In the last 24 hours, news broke that a serious Cloudflare bug has been causing sensitive data leaks since September, exposing 5.5 million users across thousands of websites. In addition to login data cached by Google and other search engines, it is possible that some iOS applications have been affected as well. With the scale of this leak, the best course of action is to update every password for every site you have an account for. If there was ever a good time to modernize your password practices, this is it. As consumers and denizens of the Internet, we have a responsibility to be aware of the risks we face and make an attempt to mitigate that risk by taking best-effort precautions. Poor password and authentication hygiene leaves a user open to risks such as credit card fraud and identity theft, just like forgetting to brush your teeth regularly can lead to cavities and gum disease. This leaves us with the question of what good password and authentication hygiene looks like. If we stick with the (admittedly poorly chosen) dentistry analogy, then there are five easily identifiable aspects of good hygiene.
  • Security: You might want to change passwords on sites that use Cloudflare
  • Smoothwall Express
    The award-winning Smoothwall Express open-source firewall—designed specifically to be installed and administered by non-experts—continues its forward development march with a new 3.1 release.

Leftovers: Ubuntu and Derivatives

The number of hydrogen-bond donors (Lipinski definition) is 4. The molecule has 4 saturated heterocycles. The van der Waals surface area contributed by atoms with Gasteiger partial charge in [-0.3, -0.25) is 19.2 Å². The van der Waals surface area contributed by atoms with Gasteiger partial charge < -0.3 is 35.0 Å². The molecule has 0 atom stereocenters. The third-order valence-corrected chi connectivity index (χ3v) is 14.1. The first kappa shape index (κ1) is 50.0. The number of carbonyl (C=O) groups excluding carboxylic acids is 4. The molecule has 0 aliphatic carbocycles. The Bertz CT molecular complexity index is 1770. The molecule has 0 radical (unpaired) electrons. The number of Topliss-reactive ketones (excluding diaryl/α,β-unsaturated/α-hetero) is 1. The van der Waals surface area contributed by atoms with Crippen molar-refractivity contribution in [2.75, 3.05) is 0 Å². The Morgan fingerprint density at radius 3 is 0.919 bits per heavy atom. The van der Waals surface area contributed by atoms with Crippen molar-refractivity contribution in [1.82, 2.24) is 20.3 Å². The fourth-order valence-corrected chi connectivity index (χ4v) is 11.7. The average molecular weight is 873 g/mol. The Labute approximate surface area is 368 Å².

• 'Big Bang Theory's' Stuart wears Ubuntu T-shirt
    Am I the only person to notice that comic book shop-owning Stuart (Kevin Sussman) on the "The Big Bang Theory" is wearing an Ubuntu T-shirt on the episode airing Thursday, Feb. 23, 2017? (It's Season 10, Episode 17, if that information helps you.) The T-shirt appearance isn't as overt as Sheldon's mention of the Ubuntu Linux operating system way back in Season 3 (Episode 22, according to one YouTube video title), but it's an unusual return for Ubuntu to the world of "Big Bang."
  • Unity Explained: A Look at Ubuntu’s Default Desktop Environment
    Ubuntu is the most well-known version of Linux around. It’s how millions of people have discovered Linux for the first time, and continues to draw new users into the world of open source operating systems. So the interface Ubuntu uses is one many people are going to see. In this area, Ubuntu is unique. Even as a new user, rarely will you confuse the default Ubuntu desktop for something else. That’s because Ubuntu has its own interface that you can — but probably won’t — find anywhere else. It’s called Unity.
  • A Look at Ubuntu MATE 16.04.2 LTS for Raspberry Pi
    Installing Ubuntu MATE onto my Raspberry Pi 3 was straight forward. You can easily use Etcher to write the image to a microSD card, the partition is automatically resized to fill your microSD card when the pi is powered up for the first time, and then you are sent through a typical guided installer. Installation takes several minutes and finally the system reboots and you arrive at the desktop. A Welcome app provides some good information on Ubuntu MATE, including a section specific for the Raspberry Pi. The Welcome app explains that the while the system is based on Ubuntu MATE and uses Ubuntu armhf base, it is in fact using the same kernel as Raspian. It also turns out that a whole set of Raspian software has been ported over such as raspi-config, rpi.gpio, sonic-pi, python-sent-hat, omxplayer, etc. I got in a very simple couple of tests that showed that GPIO control worked.
  • Zorin OS 12 Business Has Arrived [Ed: Zorin 12.1 has also just been released]
    This new release of Zorin OS Business takes advantage of the new features and enhancements in Zorin OS 12, our biggest release ever. These include an all new desktop environment, a new way to install software, entirely new desktop apps and much more. You can find more information about what’s new in Zorin OS 12 here.